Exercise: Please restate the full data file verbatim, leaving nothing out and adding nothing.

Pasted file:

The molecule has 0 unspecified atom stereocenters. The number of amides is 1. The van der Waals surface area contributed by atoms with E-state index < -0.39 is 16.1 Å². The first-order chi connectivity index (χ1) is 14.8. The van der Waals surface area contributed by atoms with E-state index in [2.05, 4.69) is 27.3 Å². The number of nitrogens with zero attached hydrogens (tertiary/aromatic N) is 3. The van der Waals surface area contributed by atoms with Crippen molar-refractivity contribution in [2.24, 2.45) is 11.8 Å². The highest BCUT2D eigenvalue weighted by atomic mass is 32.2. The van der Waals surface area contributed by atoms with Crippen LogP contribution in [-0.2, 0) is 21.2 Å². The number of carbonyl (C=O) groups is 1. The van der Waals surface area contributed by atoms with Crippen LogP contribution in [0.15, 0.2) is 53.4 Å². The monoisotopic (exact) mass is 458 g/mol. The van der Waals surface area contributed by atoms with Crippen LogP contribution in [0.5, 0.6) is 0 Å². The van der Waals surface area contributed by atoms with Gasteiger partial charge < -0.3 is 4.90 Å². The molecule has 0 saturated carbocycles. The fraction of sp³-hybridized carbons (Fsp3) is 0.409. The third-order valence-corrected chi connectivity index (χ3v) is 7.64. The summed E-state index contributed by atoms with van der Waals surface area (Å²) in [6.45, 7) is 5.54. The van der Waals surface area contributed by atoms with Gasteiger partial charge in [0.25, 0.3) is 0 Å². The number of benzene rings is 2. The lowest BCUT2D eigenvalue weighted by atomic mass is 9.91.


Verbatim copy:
The molecule has 0 unspecified atom stereocenters. The number of amides is 1. The van der Waals surface area contributed by atoms with E-state index < -0.39 is 16.1 Å². The first-order chi connectivity index (χ1) is 14.8. The van der Waals surface area contributed by atoms with E-state index in [2.05, 4.69) is 27.3 Å². The number of nitrogens with zero attached hydrogens (tertiary/aromatic N) is 3. The van der Waals surface area contributed by atoms with Crippen molar-refractivity contribution in [2.24, 2.45) is 11.8 Å². The highest BCUT2D eigenvalue weighted by atomic mass is 32.2. The van der Waals surface area contributed by atoms with Crippen LogP contribution in [-0.2, 0) is 21.2 Å². The number of carbonyl (C=O) groups is 1. The van der Waals surface area contributed by atoms with Crippen LogP contribution in [0.15, 0.2) is 53.4 Å². The monoisotopic (exact) mass is 458 g/mol. The van der Waals surface area contributed by atoms with Crippen LogP contribution in [0.5, 0.6) is 0 Å². The van der Waals surface area contributed by atoms with Gasteiger partial charge < -0.3 is 4.90 Å². The molecule has 0 saturated carbocycles. The fraction of sp³-hybridized carbons (Fsp3) is 0.409. The third-order valence-corrected chi connectivity index (χ3v) is 7.64. The summed E-state index contributed by atoms with van der Waals surface area (Å²) in [6.45, 7) is 5.54. The van der Waals surface area contributed by atoms with Gasteiger partial charge in [0.25, 0.3) is 0 Å². The number of benzene rings is 2. The lowest BCUT2D eigenvalue weighted by atomic mass is 9.91.